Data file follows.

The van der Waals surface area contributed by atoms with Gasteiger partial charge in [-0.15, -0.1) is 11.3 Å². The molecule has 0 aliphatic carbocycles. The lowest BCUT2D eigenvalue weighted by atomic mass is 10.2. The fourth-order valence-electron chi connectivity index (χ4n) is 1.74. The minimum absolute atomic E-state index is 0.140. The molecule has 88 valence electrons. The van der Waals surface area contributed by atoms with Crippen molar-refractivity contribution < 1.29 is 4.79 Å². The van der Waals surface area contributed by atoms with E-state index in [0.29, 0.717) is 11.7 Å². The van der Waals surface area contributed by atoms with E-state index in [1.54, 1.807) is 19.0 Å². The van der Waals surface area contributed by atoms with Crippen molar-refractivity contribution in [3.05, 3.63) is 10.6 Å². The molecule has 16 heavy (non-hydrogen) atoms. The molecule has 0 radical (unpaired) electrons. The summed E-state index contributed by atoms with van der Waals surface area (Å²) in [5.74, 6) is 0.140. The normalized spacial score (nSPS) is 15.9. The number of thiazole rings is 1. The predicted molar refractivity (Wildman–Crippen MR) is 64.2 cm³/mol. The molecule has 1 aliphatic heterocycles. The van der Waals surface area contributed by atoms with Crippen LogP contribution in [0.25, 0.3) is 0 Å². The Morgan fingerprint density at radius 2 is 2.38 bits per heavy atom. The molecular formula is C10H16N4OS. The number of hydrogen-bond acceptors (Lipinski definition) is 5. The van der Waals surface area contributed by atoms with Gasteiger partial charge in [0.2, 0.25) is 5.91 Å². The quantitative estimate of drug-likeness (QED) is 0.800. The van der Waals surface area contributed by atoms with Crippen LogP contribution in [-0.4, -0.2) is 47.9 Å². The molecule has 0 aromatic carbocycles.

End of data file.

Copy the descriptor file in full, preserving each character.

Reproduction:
The van der Waals surface area contributed by atoms with Gasteiger partial charge in [-0.15, -0.1) is 11.3 Å². The molecule has 0 aliphatic carbocycles. The lowest BCUT2D eigenvalue weighted by atomic mass is 10.2. The fourth-order valence-electron chi connectivity index (χ4n) is 1.74. The minimum absolute atomic E-state index is 0.140. The molecule has 88 valence electrons. The van der Waals surface area contributed by atoms with Crippen molar-refractivity contribution < 1.29 is 4.79 Å². The van der Waals surface area contributed by atoms with E-state index in [0.29, 0.717) is 11.7 Å². The van der Waals surface area contributed by atoms with E-state index in [1.54, 1.807) is 19.0 Å². The van der Waals surface area contributed by atoms with Crippen molar-refractivity contribution in [3.05, 3.63) is 10.6 Å². The molecule has 16 heavy (non-hydrogen) atoms. The molecule has 0 radical (unpaired) electrons. The summed E-state index contributed by atoms with van der Waals surface area (Å²) in [5.74, 6) is 0.140. The normalized spacial score (nSPS) is 15.9. The number of thiazole rings is 1. The predicted molar refractivity (Wildman–Crippen MR) is 64.2 cm³/mol. The molecule has 1 aliphatic heterocycles. The van der Waals surface area contributed by atoms with Crippen LogP contribution in [0.25, 0.3) is 0 Å². The Morgan fingerprint density at radius 2 is 2.38 bits per heavy atom. The molecular formula is C10H16N4OS. The number of hydrogen-bond acceptors (Lipinski definition) is 5. The van der Waals surface area contributed by atoms with Gasteiger partial charge in [0.2, 0.25) is 5.91 Å². The quantitative estimate of drug-likeness (QED) is 0.800. The van der Waals surface area contributed by atoms with Crippen LogP contribution in [-0.4, -0.2) is 47.9 Å². The molecule has 0 aromatic carbocycles.